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Wind farms will be our century’s follies  

As a frequent visitor to the Westcountry, I am horrified by the prospect of its wonderful scenery and vistas being ruined with yet more wind turbines.

Only about a century ago MPs were not paid, and wealthy men stood for Parliament because they cared about the country. Today MPs are paid a high salary, claim massive expenses and demand yet more.

I listened to the BBC news to see what exactly is planned and felt more depressed as MPs Brown and Wicks outlined their proposals, and reflected on the fact that these men had just the day before taken away the public’s right to object to any plans which may effect them.

To add to my gloom, my grandson logged on to the BBC website where he played me an interview between a BBC man and a Charles Anglin of the British Wind Energy Association.

Mr Anglin, speaking in a calm soft voice, told the presenter that although wind turbines are very expensive to build, the electricity they produce is very cheap, which is the exact opposite of the truth. He went on to say that when wind power sites start up, the power stations shut down a bit to allow this cheap electricity to be used by us.

He then went on to say that there were many Nimby protest groups, highly organised and funded, that rampaged across the countryside disrupting wind farm planning applications.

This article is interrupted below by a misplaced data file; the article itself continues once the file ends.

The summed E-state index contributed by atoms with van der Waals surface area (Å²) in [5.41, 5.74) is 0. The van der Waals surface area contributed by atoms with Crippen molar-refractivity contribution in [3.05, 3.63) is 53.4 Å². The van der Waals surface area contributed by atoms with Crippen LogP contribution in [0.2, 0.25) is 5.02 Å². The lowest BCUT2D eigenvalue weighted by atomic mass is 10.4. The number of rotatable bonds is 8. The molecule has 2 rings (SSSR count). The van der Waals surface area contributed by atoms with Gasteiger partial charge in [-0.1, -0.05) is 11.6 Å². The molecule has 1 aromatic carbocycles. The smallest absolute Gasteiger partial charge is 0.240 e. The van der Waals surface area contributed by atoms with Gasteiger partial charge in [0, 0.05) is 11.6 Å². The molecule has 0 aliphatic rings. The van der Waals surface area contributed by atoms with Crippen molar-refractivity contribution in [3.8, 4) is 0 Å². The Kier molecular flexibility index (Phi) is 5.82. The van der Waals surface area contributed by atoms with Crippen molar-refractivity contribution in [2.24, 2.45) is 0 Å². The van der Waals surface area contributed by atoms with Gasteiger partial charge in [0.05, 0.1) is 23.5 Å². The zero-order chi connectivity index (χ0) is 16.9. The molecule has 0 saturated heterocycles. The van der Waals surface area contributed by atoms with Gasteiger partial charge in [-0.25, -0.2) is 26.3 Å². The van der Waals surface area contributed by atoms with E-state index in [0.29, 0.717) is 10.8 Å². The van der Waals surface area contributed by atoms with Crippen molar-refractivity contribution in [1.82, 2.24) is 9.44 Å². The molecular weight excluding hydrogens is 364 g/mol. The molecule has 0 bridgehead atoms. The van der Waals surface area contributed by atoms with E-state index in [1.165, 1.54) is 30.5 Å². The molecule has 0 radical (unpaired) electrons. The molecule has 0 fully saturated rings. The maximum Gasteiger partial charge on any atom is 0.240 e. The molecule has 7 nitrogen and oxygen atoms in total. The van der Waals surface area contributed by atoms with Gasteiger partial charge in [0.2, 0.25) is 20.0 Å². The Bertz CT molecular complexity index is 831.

I think that people should be aware of how wind farms operate and what really goes on with protesters.

Wind needs back-up and by its very nature cannot be as green as is made out. Contrary to what is said, the wind does not blow strongly enough all the time everywhere to give us reliable power. In fact, at least twice a year no turbine in the UK will be generating more than 15 per cent of its power. The Victorians built follies and it looks as if we will do the same.

As for the protest groups, yes they are everywhere that unwanted turbines are placed, but they do not have any help or finance except what their members give them. They do not travel the country needlessly causing trouble but do share information. All they can usually do is point out the errors and illegalities of planning applications to councils, although this is of little concern to planning inspectors and will count even less from now on.

A survey by Oxford Brookes University concluded that many protesters against wind farms did not live locally. Such people like visiting the Westcountry. Will they still come?

D Pickering


Western Morning News

28 June 2008

This article is the work of the source indicated. Any opinions expressed in it are not necessarily those of National Wind Watch.

The copyright of this article resides with the author or publisher indicated. As part of its noncommercial effort to present the environmental, social, scientific, and economic issues of large-scale wind power development to a global audience seeking such information, National Wind Watch endeavors to observe “fair use” as provided for in section 107 of U.S. Copyright Law and similar “fair dealing” provisions of the copyright laws of other nations. Send requests to excerpt, general inquiries, and comments via e-mail.

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